Meditation Techniques to Reduce Pain

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Pain relief through meditation

Have you ever had to cope with pain? There are two main kinds of physical pain: chronic and acute. Chronic pain is often defined as any kind of pain that persists for 12 weeks or more, such as arthritis. Acute pain arises suddenly and is usually the result of an injury or other identifiable cause, such as toothache. Although prescription drugs can efficiently ease pain, long-term use of these drugs can cause your body to create resistance, requiring ever-higher doses to be effective. This is especially true for chronic pain, as symptoms persist over time. Addiction to painkillers is one devastating outcome of the need to escape chronic pain.

Mindfulness meditation is believed to be a viable alternative to drugs when it comes to pain management. Although research is still in the beginning phases, pilot studies focusing on the benefits of mindfulness have shown promising outcomes for patients suffering from chronic ailments such as fibromyalgia, back pain, migraines, etc.  According to one study, conclusive results also showed increased tolerance of discomfort, decreased reports of depression, and improved quality of life.

Pain Relief Meditation Techniques

Constant pain interferes with our everyday lives in a number of ways. Sometimes it feels like everything hurts and there’s no escape. It’s hard to have a positive outlook when pain is present. Pain can undermine our self-confidence and make it difficult to focus. Fortunately, there are non-pharmaceutical methods that can help.

Mindfulness meditation, notably, shows us that it is possible to remain aware of what we are experiencing in the present moment without having to accept or reject it. It also teaches us that everything changes, and that even in the midst of chronic pain there are periods of emotional and physical well-being. Finally, as we begin exploring and working with our current situation, we discover that part of our problem with pain is that – quite naturally – we want to escape it. This reluctance to accept our experience causes even more suffering. But we don’t have to reject our reality. As the famous saying goes, “Pain is inevitable. Suffering is optional.”

An article in Psychology Today maps this out very clearly. “For people with chronic pain, there is a direct correlation between negative thinking and the level of pain they experience. It’s a vicious circle wherein pain triggers negative thoughts and self-talk which translate to feelings that coincide with suffering, and increases muscle tension and stress, which in turn, amplify the pain signals, triggering more of them.” The author goes on to suggest that training in acceptance strategies and mindfulness-based practices can make a world of difference.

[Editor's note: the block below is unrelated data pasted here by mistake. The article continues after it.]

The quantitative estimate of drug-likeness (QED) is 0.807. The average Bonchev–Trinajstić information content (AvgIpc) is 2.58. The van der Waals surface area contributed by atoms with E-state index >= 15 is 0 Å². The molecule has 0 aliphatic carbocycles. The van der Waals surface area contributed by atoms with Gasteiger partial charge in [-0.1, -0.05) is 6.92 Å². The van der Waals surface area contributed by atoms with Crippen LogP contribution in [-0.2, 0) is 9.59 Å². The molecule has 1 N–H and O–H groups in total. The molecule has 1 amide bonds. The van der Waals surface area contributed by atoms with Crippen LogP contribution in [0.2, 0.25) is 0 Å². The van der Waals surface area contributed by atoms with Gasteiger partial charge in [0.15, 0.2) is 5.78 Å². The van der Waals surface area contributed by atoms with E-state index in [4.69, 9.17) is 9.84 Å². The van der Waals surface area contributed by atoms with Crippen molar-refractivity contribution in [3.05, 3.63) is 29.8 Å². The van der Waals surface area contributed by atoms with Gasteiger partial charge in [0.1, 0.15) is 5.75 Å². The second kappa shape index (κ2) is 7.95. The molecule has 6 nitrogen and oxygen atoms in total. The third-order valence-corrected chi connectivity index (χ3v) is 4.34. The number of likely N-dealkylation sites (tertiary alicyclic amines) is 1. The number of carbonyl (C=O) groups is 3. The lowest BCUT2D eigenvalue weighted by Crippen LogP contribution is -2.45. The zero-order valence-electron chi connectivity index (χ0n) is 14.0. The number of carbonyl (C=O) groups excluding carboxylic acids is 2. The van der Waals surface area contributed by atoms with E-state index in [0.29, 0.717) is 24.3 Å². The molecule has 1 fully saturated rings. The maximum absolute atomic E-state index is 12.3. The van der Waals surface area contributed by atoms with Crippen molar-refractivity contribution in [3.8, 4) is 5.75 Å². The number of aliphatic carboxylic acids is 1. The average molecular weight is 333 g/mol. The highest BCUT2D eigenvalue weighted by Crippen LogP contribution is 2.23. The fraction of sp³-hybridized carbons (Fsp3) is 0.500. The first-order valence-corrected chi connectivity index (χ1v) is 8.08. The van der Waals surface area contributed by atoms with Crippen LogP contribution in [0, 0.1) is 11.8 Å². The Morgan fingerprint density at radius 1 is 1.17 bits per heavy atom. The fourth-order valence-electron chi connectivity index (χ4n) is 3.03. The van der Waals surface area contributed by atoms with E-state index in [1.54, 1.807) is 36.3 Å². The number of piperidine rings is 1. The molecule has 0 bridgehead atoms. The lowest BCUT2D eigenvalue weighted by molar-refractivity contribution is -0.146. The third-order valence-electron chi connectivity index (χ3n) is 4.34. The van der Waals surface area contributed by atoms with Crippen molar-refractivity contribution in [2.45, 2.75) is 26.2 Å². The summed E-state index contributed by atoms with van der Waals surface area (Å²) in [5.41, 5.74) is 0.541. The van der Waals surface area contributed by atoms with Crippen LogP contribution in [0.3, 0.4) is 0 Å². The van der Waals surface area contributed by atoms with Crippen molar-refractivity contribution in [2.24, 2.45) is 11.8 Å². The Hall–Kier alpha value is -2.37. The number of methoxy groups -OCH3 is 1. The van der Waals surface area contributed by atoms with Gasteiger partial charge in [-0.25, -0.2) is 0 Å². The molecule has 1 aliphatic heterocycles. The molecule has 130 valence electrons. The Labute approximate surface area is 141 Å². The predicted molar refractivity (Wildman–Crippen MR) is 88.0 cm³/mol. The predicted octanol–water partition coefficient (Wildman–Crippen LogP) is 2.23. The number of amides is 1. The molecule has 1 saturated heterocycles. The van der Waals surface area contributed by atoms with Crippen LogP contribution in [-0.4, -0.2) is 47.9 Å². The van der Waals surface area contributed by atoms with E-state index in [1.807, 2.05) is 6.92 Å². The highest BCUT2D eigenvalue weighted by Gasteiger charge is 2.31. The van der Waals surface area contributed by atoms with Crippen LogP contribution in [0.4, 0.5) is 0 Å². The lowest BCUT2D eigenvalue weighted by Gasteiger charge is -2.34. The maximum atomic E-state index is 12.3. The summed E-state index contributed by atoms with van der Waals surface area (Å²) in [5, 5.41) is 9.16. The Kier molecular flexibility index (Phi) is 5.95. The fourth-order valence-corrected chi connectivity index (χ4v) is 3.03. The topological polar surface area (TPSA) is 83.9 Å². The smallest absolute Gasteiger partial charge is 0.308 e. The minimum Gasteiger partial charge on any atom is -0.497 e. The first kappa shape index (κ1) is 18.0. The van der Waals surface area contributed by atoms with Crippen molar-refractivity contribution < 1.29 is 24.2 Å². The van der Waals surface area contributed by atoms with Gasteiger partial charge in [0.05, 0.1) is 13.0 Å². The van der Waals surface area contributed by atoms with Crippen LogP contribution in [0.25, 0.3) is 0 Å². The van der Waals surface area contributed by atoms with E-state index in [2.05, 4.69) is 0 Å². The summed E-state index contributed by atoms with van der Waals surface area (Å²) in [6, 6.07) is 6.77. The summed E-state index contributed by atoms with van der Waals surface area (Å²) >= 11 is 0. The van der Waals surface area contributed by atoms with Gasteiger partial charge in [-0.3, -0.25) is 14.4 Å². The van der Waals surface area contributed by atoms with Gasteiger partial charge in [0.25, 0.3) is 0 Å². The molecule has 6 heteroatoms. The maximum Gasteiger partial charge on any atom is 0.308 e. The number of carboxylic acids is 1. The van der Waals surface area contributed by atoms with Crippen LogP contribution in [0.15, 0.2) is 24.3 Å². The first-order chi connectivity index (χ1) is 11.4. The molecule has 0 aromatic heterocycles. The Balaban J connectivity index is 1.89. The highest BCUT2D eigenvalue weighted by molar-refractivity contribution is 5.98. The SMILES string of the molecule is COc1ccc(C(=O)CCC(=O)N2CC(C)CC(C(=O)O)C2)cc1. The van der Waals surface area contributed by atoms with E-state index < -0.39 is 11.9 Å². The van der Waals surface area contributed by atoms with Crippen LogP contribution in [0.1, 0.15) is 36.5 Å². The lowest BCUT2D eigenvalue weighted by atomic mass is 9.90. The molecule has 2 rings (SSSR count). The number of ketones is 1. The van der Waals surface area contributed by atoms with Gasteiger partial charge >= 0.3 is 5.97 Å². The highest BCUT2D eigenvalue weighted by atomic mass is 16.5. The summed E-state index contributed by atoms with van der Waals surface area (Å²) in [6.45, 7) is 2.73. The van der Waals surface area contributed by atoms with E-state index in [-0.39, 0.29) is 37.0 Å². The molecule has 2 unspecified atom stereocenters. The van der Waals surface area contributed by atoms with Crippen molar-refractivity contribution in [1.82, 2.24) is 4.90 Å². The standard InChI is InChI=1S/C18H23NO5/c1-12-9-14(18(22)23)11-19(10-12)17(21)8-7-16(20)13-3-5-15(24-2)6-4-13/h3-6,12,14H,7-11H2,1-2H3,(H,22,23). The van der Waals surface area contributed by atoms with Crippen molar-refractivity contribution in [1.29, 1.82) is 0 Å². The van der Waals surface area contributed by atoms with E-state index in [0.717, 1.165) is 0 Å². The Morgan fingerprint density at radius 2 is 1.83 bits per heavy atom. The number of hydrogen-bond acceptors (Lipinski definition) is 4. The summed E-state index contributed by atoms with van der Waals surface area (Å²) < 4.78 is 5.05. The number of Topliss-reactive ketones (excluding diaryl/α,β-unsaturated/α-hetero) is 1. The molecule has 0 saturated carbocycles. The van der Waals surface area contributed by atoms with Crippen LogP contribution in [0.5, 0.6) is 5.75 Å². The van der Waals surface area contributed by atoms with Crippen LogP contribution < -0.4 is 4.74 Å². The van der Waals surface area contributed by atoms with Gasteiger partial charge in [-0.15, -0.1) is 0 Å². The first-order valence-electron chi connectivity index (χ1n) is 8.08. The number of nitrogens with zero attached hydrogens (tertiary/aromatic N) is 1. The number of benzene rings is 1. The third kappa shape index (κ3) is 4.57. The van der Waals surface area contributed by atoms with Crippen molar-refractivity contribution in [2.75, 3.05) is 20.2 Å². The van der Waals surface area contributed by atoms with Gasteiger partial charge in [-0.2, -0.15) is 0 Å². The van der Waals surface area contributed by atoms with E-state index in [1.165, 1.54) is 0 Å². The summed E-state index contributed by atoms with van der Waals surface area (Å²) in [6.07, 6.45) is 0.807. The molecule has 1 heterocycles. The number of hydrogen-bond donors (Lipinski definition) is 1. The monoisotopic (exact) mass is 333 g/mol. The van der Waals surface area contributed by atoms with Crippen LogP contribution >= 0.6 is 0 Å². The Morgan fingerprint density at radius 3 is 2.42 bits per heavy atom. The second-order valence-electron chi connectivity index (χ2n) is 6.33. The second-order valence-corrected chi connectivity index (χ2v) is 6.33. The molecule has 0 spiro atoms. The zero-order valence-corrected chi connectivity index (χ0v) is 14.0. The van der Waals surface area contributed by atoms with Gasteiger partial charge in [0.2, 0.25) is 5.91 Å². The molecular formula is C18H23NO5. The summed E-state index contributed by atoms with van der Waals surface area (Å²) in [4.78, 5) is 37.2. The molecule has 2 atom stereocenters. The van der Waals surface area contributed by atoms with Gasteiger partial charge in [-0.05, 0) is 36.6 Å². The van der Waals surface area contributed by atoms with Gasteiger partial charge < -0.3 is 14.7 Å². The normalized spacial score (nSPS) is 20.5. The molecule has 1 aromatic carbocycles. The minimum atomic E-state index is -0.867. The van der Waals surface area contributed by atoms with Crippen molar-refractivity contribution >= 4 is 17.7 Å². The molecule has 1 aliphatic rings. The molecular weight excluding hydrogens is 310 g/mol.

Mindfulness meditation for pain management is often based on detached observation techniques. Here, physical pain is abstracted from experiences of cognitive and emotional pain. Some studies even suggest that meditation can successfully reduce or sometimes eradicate pain without causing any unwanted side effects.

The Power of Meditation

According to meditation teacher and psychologist Maria Camara, PhD, meditation allows us to accept our deepest emotions and let go. Meditation is also a powerful tool that can help us gain a deeper awareness of our physical states. It also helps us identify which actions cause more pain so we can mindfully avoid them when possible.

Studies have shown that meditation not only improves emotional resilience and reduces tension, it also causes structural changes within the nervous system and brain. Individuals who participated in one study experienced less distress and dealt with pain more effectively by using guided spiritual meditation than those who used traditional pain-relieving techniques.

Two effective Meditation Techniques to Reduce Pain

  1. Walking meditation

This can be an effective meditation for pain relief. When walking, just focus your attention on the movement of your feet and legs, or on the sensations of your feet stepping one in front of the other.  Be aware of your body as it moves through space. You can also concentrate on other body movements, such as your arms swinging lightly as you walk. Notice the different sensations moving through your body. A lot of hidden feelings and emotions can come to light through the simple act of walking meditation.

  1. Mindfulness meditation

One of the best techniques for those who suffer from chronic pain, mindfulness meditation is all about awareness and unconditional acceptance of what is being experienced in the present moment. It starts usually with watching the breath but can also be applied to regular activities and habits (such as eating, brushing one’s teeth and showering). The practice of mindfulness refreshes the mind, pacifies negative thoughts and develops the ability to focus.

You may want to check out our course on Mind-Body Health and Harmony for more information on how to work with chronic conditions through meditation. Watch the video for a preview of this course.

Bring your mind and body into balance with meditation

About the Author: Bart Mendel and Mindworks Team

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